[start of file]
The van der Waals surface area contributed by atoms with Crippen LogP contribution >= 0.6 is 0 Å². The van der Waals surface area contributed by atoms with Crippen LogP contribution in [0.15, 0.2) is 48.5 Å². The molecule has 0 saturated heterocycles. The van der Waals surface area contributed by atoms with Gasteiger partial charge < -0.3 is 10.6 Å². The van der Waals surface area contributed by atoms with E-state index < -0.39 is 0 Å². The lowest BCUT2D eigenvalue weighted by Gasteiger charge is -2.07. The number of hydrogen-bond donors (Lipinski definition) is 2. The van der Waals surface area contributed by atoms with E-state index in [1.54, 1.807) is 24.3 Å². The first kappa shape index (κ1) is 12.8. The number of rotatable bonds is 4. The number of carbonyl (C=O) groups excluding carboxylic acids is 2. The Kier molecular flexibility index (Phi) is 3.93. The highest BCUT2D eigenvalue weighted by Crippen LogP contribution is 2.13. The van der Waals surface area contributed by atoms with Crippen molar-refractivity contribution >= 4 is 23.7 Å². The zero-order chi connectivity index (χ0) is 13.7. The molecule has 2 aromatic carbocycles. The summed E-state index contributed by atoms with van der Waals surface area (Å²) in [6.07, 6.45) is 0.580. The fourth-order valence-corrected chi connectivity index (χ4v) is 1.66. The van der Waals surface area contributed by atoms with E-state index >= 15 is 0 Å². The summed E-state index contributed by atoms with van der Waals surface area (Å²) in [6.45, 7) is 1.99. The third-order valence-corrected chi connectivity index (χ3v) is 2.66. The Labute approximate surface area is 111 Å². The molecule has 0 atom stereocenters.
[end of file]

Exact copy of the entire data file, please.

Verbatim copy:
The van der Waals surface area contributed by atoms with Crippen LogP contribution >= 0.6 is 0 Å². The van der Waals surface area contributed by atoms with Crippen LogP contribution in [0.15, 0.2) is 48.5 Å². The molecule has 0 saturated heterocycles. The van der Waals surface area contributed by atoms with Gasteiger partial charge < -0.3 is 10.6 Å². The van der Waals surface area contributed by atoms with E-state index < -0.39 is 0 Å². The lowest BCUT2D eigenvalue weighted by Gasteiger charge is -2.07. The number of hydrogen-bond donors (Lipinski definition) is 2. The van der Waals surface area contributed by atoms with E-state index in [1.54, 1.807) is 24.3 Å². The first kappa shape index (κ1) is 12.8. The number of rotatable bonds is 4. The number of carbonyl (C=O) groups excluding carboxylic acids is 2. The Kier molecular flexibility index (Phi) is 3.93. The highest BCUT2D eigenvalue weighted by Crippen LogP contribution is 2.13. The van der Waals surface area contributed by atoms with Crippen molar-refractivity contribution >= 4 is 23.7 Å². The zero-order chi connectivity index (χ0) is 13.7. The molecule has 2 aromatic carbocycles. The summed E-state index contributed by atoms with van der Waals surface area (Å²) in [6.07, 6.45) is 0.580. The fourth-order valence-corrected chi connectivity index (χ4v) is 1.66. The van der Waals surface area contributed by atoms with E-state index >= 15 is 0 Å². The summed E-state index contributed by atoms with van der Waals surface area (Å²) in [6.45, 7) is 1.99. The third-order valence-corrected chi connectivity index (χ3v) is 2.66. The Labute approximate surface area is 111 Å². The molecule has 0 atom stereocenters.